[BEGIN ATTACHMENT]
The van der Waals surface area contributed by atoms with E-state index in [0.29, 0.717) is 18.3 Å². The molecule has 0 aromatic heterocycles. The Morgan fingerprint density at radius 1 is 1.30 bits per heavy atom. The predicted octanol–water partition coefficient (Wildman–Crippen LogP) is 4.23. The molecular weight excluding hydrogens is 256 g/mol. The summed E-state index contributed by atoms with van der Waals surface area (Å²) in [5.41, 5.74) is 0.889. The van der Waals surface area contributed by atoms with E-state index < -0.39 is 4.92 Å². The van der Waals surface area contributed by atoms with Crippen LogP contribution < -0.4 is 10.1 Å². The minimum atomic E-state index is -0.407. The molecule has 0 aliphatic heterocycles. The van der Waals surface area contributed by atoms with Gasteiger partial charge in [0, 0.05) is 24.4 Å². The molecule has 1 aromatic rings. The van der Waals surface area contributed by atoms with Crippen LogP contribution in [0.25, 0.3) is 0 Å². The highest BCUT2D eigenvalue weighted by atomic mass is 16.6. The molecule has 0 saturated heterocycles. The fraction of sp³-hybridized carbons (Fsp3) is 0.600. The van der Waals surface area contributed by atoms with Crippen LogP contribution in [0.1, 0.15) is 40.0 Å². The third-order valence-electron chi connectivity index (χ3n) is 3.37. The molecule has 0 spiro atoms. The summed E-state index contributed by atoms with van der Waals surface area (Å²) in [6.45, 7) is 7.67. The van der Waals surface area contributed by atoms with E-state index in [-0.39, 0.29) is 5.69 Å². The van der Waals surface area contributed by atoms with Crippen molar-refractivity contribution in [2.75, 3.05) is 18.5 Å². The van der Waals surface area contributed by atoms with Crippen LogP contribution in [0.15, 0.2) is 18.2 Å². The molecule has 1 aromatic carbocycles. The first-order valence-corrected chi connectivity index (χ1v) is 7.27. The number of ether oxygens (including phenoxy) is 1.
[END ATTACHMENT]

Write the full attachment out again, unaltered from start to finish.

The van der Waals surface area contributed by atoms with E-state index in [0.29, 0.717) is 18.3 Å². The molecule has 0 aromatic heterocycles. The Morgan fingerprint density at radius 1 is 1.30 bits per heavy atom. The predicted octanol–water partition coefficient (Wildman–Crippen LogP) is 4.23. The molecular weight excluding hydrogens is 256 g/mol. The summed E-state index contributed by atoms with van der Waals surface area (Å²) in [5.41, 5.74) is 0.889. The van der Waals surface area contributed by atoms with E-state index < -0.39 is 4.92 Å². The van der Waals surface area contributed by atoms with Crippen LogP contribution < -0.4 is 10.1 Å². The minimum atomic E-state index is -0.407. The molecule has 0 aliphatic heterocycles. The van der Waals surface area contributed by atoms with Gasteiger partial charge in [0, 0.05) is 24.4 Å². The molecule has 1 aromatic rings. The van der Waals surface area contributed by atoms with Crippen LogP contribution in [0.25, 0.3) is 0 Å². The highest BCUT2D eigenvalue weighted by atomic mass is 16.6. The molecule has 0 saturated heterocycles. The fraction of sp³-hybridized carbons (Fsp3) is 0.600. The van der Waals surface area contributed by atoms with Crippen LogP contribution in [0.1, 0.15) is 40.0 Å². The third-order valence-electron chi connectivity index (χ3n) is 3.37. The molecule has 0 spiro atoms. The summed E-state index contributed by atoms with van der Waals surface area (Å²) in [6.45, 7) is 7.67. The van der Waals surface area contributed by atoms with E-state index in [-0.39, 0.29) is 5.69 Å². The van der Waals surface area contributed by atoms with Crippen molar-refractivity contribution in [2.75, 3.05) is 18.5 Å². The van der Waals surface area contributed by atoms with Crippen LogP contribution in [0.15, 0.2) is 18.2 Å². The molecule has 1 aromatic carbocycles. The first-order valence-corrected chi connectivity index (χ1v) is 7.27. The number of ether oxygens (including phenoxy) is 1.